Lakes, rivers, and hot springs are not the only thing those from Arkansas can boast about. Some great literature also takes place in Arkansas. Check out these books set in Arkansas and by some famous Arkansas authors.
1. I Know Why the Caged Bird Sings by Maya Angelou
The first part of this book details Maya’s life with her grandmother in Stamps, Arkansas.
2. A Painted House by John Grisham
“Until that September of 1952, Luke Chandler had never kept a secret or told a single lie. But in the long, hot summer of his seventh year, two groups of migrant workers — and two very dangerous men — came through the Arkansas Delta to work the Chandler cotton farm. And suddenly mysteries are flooding Luke’s world.”
3. True Grit by Charles Portis
“True Grit tells the story of Mattie Ross, who is just fourteen when the coward Tom Chaney shoots her father down in Fort Smith, Arkansas, and robs him of his life, his horse, and $150 cash. Filled with an unwavering urge to avenge her father’s blood, Mattie finds and, after some tenacious finagling, enlists one-eyed Rooster Cogburn, the meanest available U.S. Marshal, as her partner in pursuit, and they head off into Indian Territory after the killer.”
4. Hot Springs: From Capone to Costello (Images of America) by Robert K. Raines
“In the late 1800s, Hot Springs, Arkansas, was a small town with a big attraction: hot thermal water. The federal government took possession of the downtown-area springs, and bathhouse row was born, along with the first property that would be considered a national park. Following not too far behind were great entrepreneurs who brought in gambling and prostitution to go with the area’s leading industry: moonshining. By the time the 20th century rolled in, Hot Springs was booming with tourists and became America’s first resort. In the early 1930s, former New York gangster Owen Madden took up residence in the spa city, and things became very organized. Gangland luminaries from Al Capone to Frank Costello made regular pilgrimages over the next few decades to what was referred to as ‘the loose buckle in the Bible Belt.'”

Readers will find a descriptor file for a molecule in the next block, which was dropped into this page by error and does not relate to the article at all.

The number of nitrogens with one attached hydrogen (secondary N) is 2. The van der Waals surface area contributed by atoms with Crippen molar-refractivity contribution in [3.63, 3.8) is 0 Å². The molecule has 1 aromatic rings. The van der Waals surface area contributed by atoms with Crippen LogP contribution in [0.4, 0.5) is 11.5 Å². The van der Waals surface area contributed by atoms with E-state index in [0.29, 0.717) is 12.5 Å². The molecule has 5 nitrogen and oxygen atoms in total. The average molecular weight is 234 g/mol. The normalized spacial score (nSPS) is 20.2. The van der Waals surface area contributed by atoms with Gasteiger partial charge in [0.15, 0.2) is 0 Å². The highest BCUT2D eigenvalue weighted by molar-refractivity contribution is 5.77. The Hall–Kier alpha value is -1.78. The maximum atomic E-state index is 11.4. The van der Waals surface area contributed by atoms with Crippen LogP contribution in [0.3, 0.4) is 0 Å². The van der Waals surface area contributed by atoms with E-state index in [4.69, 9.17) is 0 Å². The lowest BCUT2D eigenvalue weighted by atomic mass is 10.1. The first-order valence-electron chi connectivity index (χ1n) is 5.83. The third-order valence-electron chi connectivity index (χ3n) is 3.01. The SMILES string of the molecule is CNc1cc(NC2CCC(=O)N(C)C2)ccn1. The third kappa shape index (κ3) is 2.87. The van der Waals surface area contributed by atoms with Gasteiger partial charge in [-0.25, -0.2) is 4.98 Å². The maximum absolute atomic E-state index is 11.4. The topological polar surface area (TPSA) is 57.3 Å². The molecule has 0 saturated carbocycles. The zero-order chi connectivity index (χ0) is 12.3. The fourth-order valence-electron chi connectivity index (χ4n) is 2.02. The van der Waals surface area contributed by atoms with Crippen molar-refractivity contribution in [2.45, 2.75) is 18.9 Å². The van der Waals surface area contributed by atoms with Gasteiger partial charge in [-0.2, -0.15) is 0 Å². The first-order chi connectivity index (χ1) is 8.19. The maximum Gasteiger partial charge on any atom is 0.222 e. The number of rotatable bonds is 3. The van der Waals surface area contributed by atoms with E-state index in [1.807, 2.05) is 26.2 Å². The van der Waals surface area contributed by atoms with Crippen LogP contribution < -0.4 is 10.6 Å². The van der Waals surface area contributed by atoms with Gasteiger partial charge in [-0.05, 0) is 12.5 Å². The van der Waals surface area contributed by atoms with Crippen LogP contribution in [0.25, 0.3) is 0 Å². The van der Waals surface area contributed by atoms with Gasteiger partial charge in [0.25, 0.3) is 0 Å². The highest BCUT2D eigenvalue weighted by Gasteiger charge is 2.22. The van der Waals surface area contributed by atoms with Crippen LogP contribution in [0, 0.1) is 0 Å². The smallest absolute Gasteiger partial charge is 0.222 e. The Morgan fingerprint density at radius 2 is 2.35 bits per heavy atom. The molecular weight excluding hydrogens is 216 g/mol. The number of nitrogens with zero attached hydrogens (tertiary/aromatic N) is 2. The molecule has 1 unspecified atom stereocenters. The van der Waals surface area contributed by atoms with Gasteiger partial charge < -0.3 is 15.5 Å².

5. The Lions of Little Rock by Kristin Levine
“As twelve-year-old Marlee starts middle school in 1958 Little Rock, it feels like her whole world is falling apart. Until she meets Liz, the new girl at school. Liz is everything Marlee wishes she could be: she’s brave, brash and always knows the right thing to say. But when Liz leaves school without even a good-bye, the rumor is that Liz was caught passing for white. Marlee decides that doesn’t matter. She just wants her friend back. And to stay friends, Marlee and Liz are even willing to take on segregation and the dangers their friendship could bring to both their families.”
6. Sugar by Bernice L. McFadden
“A young prostitute comes to Bigelow, Arkansas, to start over, far from her haunting past. Sugar moves next door to Pearl, who is still grieving for the daughter who was murdered fifteen years before. Over sweet-potato pie, an unlikely friendship begins, transforming both women’s lives—and the life of an entire town.”
7. Summer of My German Soldier by Bette Green
“The summer that Patty Bergen turns twelve is a summer that will haunt her forever. When her small hometown in Arkansas becomes the site of a camp housing German prisoners during World War II, Patty learns what it means to open her heart. Even though she’s Jewish, she begins to see a prison escapee, Anton, not as a Nazi, but as a lonely, frightened young man with feelings not unlike her own.”
8. Blood Ties by Ashley Fontainne and Lillian Hansen
“LiAnn Tuck and her daughter, Karina Summers, are settling into their new life, enjoying the small farming community of Sheridan, Arkansas. Their idyllic lifestyle changes the minute a family friend, Cecil Pickard, pays a visit. He lives at The Magnolia, an independent living facility in Hot Springs, and believes someone is stealing from him. LiAnn and Karina offer to investigate and suddenly find themselves inside a living nightmare.”
9. Hot Springs by Stephen Hunter
“It is the summer of 1946, organized crime’s garish golden age, when American justice seems to have gone to seed for good. Nowhere is this truer than in Hot Springs, Arkansas, the reigning capital of corruption. When the district attorney vows to bring down the mob, Earl is recruited to run the show. As casino raids erupt into nerve-shattering combat amid screaming prostitutes and fleeing johns, the body count mounts—along with the suspense.”
10. A Mighty Long Way: My Journey to Justice at Little Rock Central High School by Carlotta Walls Lanier and Lisa Frazier Pag
“When fourteen-year-old Carlotta Walls walked up the stairs of Little Rock Central High School on September 25, 1957, she and eight other black students only wanted to make it to class. But the journey of the “Little Rock Nine,” as they came to be known, would lead the nation on an even longer and much more turbulent path, one that would challenge prevailing attitudes, break down barriers, and forever change the landscape of America.”
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